Download full report here

 


 

Disaster Debriefing December 2004 Cut off Low. Cape Winelands, Eden and Overberg District, Central Karoo (Western Cape, South Africa)

Published: 2005 (as Disaster Mitigation for Sustainable Livelihoods Programme - DiMP)

The December 2004 Cut off Low triggered widespread flooding and rain damage across the Western Cape, specifically affecting the Overberg, Cape Winelands, Central Karoo and Eden District Municipalities. The extreme weather and subsequent flooding had severe direct and indirect impacts to local municipal infrastructure, the agricultural sector and vulnerable communities, such as households adjacent to riverine environments, low income housing and informal settlements. This extreme event was however not classified a disaster as was the case with the similar event which occurred in March 2003, when a cut off low triggered widespread damage and hardship to the Western Cape. The December 2004 Cut off Low therefore provides an important case study to assess institutional mechanisms to recover, reconstruct and rehabilitate following an extreme weather event, without the classification of a disaster.

Download full report here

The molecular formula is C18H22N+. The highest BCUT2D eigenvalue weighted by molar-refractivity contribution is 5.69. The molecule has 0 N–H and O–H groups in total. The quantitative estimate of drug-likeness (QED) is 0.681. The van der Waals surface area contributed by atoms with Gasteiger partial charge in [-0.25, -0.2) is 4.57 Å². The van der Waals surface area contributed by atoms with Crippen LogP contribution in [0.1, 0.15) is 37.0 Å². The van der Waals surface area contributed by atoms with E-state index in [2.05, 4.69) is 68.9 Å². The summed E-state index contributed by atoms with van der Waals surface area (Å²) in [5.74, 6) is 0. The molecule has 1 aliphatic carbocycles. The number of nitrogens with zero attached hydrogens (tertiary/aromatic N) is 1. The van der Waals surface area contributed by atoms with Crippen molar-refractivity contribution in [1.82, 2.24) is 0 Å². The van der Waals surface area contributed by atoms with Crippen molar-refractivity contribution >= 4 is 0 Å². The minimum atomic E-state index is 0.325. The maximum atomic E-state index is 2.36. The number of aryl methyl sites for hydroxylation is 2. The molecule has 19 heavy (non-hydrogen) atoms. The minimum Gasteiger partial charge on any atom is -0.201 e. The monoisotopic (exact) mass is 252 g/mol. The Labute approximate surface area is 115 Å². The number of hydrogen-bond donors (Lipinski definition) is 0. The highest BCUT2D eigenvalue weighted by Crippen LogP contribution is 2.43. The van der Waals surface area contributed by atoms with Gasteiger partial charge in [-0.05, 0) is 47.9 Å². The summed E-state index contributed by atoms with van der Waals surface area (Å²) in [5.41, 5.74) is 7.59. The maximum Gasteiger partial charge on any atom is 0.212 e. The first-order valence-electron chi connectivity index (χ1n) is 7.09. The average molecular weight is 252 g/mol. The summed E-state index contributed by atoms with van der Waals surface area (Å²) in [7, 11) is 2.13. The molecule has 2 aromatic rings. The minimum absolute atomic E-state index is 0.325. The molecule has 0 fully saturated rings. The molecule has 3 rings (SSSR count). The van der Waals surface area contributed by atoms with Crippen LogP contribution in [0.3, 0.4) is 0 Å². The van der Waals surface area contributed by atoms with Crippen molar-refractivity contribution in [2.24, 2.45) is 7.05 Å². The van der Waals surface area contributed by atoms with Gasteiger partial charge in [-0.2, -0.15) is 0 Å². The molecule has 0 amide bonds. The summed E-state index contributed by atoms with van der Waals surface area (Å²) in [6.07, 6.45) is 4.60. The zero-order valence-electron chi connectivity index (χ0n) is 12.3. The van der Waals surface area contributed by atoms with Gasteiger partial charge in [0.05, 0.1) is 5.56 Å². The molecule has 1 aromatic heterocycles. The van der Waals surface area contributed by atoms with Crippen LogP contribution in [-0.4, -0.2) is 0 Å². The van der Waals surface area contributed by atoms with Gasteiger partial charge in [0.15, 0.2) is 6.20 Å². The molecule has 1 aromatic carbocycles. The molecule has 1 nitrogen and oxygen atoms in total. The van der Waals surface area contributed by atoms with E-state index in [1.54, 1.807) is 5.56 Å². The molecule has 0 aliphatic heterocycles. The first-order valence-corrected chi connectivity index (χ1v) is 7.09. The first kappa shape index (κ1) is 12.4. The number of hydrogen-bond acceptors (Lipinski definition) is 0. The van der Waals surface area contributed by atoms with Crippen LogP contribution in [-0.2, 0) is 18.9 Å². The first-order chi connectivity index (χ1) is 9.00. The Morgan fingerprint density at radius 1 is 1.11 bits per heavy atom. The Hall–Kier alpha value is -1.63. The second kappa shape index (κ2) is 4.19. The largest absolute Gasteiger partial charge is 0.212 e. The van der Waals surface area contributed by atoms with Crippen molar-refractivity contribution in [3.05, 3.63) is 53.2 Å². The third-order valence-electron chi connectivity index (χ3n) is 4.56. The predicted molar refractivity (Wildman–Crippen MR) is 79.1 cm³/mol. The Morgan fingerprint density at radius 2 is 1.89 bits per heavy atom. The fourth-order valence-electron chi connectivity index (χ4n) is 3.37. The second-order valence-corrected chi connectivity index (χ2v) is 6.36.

African Urban Risk Analysis Network (AURAN): Final Report

Published: 2006 (as Disaster Mitigation for Sustainable Livelihoods Programme - DiMP)
 
The AURAN project placed an explicit emphasis on informal settlement fires, as these are an increasing priority risk in the City of Cape Town. The project specifically aimed at strengthening understanding of the drivers of risk in informal settlements as well as lowincome formal housing areas. It resulted in the updating of the MANDISA disaster events database2 from 1999 to 2004 – providing fifteen years of consolidated disaster incidents for the City of Cape Town. This provided an invaluable opportunity to obtain greater insight into the city’s risk profile, and has resulted in consolidation and geo-referencing of more than 19 000 incidents from 1990-2004. This initiative was implemented with an explicit emphasis on informing and strengthening prospective disaster risk management efforts in fire-prone informal households, communities and areas – as is required both by South Africa’s disaster management legislation and the Hyogo Framework for Action.
 
 
 

 

Monitoring and Mapping of Repeat Disasters in the Cape Town Metropolitan Area

Published: 2006 (as Disaster Mitigation for Sustainable Livelihoods Programme - DiMP)